The pelagic industry has condemned Norway and Faroe for persisting with increased catch quotas for mackerel – calling it a wilful attack on sustainability.
Each country increased its quota share by 55 per cent last year, and intend to maintain those tonnages in 2022.
Shetland Fishermen’s Association executive officer Simon Collins called on the UK government to deny all third countries access to UK waters to catch mackerel, unless those countries agree to sustainable quotas.
“That denial of access is the only way we are going to get Norway, Faroe, Iceland and others to agree a sharing arrangement based on where the fish actually are.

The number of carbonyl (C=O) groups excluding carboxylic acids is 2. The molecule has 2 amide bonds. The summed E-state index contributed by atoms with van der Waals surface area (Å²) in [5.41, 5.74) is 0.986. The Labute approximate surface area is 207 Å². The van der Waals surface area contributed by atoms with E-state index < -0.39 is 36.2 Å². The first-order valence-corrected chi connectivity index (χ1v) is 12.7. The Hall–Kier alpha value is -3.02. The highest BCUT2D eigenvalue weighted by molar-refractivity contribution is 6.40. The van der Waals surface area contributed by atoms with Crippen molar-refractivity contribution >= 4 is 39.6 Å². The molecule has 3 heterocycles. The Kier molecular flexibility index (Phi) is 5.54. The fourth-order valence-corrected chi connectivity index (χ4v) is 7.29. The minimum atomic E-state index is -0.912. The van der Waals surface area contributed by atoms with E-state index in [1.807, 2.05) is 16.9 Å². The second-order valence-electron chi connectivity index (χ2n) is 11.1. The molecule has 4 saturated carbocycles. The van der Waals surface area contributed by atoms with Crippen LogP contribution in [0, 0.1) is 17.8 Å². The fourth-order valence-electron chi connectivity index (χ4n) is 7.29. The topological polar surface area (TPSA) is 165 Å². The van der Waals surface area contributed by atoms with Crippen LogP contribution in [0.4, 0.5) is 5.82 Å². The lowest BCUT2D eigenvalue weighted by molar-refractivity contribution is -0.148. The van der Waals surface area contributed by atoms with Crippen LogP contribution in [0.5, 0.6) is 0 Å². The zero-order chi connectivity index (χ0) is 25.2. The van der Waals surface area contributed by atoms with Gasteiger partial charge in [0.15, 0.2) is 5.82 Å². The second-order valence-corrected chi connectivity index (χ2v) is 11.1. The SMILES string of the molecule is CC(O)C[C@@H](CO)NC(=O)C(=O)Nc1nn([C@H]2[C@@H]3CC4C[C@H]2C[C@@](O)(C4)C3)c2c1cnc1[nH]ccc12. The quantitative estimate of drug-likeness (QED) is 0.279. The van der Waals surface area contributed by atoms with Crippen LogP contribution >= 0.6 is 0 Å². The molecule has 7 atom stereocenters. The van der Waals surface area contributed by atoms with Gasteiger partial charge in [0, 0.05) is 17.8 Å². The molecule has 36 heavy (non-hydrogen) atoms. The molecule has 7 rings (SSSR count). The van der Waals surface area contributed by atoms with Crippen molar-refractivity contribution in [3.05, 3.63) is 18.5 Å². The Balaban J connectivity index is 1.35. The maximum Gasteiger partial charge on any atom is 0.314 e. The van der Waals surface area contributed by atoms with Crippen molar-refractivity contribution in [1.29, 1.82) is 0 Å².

“Setting quotas well in excess of what sustainable management requires is irresponsible and short-sighted.”
And Scottish Pelagic Fishermen’s Association president Ian Gatt said the move from Norway and Faroe was “disgraceful”.
“The term quota implies some sort of constraint on the amount of fish caught, but this is not so much a quota as a target, well in excess of what either country’s fleet can catch.
“They are looking to protect their fleets and allow their vessels to fish as long and as hard as they can. That is not what sustainability is about.
“Norway in particular has always traded on a good reputation for managing stocks sustainably.
“This tramples all over that reputation.”